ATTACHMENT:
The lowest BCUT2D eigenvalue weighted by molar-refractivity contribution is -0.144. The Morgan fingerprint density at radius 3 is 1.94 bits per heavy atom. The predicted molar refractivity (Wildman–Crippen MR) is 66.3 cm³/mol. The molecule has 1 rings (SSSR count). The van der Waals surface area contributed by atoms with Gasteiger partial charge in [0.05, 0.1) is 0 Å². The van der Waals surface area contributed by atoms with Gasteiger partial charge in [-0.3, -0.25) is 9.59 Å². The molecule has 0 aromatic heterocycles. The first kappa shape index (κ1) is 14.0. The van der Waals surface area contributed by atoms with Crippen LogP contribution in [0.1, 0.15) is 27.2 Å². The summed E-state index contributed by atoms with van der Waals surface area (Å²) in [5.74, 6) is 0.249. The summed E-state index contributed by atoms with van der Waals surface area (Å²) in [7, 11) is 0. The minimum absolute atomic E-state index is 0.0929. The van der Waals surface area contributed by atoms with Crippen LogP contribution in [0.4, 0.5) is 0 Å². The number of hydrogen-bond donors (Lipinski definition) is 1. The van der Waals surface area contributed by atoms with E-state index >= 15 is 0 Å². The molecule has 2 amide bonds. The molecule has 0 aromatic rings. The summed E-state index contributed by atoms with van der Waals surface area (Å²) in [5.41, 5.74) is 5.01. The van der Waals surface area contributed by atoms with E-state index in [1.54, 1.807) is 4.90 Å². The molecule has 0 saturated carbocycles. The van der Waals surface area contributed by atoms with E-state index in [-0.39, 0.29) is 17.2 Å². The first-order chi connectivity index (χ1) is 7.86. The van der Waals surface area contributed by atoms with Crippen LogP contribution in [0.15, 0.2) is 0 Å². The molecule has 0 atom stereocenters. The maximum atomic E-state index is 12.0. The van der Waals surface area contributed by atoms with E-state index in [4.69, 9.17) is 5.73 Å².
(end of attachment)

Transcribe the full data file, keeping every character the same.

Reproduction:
The lowest BCUT2D eigenvalue weighted by molar-refractivity contribution is -0.144. The Morgan fingerprint density at radius 3 is 1.94 bits per heavy atom. The predicted molar refractivity (Wildman–Crippen MR) is 66.3 cm³/mol. The molecule has 1 rings (SSSR count). The van der Waals surface area contributed by atoms with Gasteiger partial charge in [0.05, 0.1) is 0 Å². The van der Waals surface area contributed by atoms with Gasteiger partial charge in [-0.3, -0.25) is 9.59 Å². The molecule has 0 aromatic heterocycles. The first kappa shape index (κ1) is 14.0. The van der Waals surface area contributed by atoms with Crippen LogP contribution in [0.1, 0.15) is 27.2 Å². The summed E-state index contributed by atoms with van der Waals surface area (Å²) in [5.74, 6) is 0.249. The summed E-state index contributed by atoms with van der Waals surface area (Å²) in [7, 11) is 0. The minimum absolute atomic E-state index is 0.0929. The van der Waals surface area contributed by atoms with Crippen LogP contribution in [0.4, 0.5) is 0 Å². The number of hydrogen-bond donors (Lipinski definition) is 1. The van der Waals surface area contributed by atoms with E-state index >= 15 is 0 Å². The molecule has 2 amide bonds. The molecule has 0 aromatic rings. The summed E-state index contributed by atoms with van der Waals surface area (Å²) in [5.41, 5.74) is 5.01. The van der Waals surface area contributed by atoms with E-state index in [1.54, 1.807) is 4.90 Å². The molecule has 0 saturated carbocycles. The van der Waals surface area contributed by atoms with E-state index in [-0.39, 0.29) is 17.2 Å². The first-order chi connectivity index (χ1) is 7.86. The van der Waals surface area contributed by atoms with Crippen LogP contribution in [0.15, 0.2) is 0 Å². The molecule has 0 atom stereocenters. The maximum atomic E-state index is 12.0. The van der Waals surface area contributed by atoms with E-state index in [4.69, 9.17) is 5.73 Å².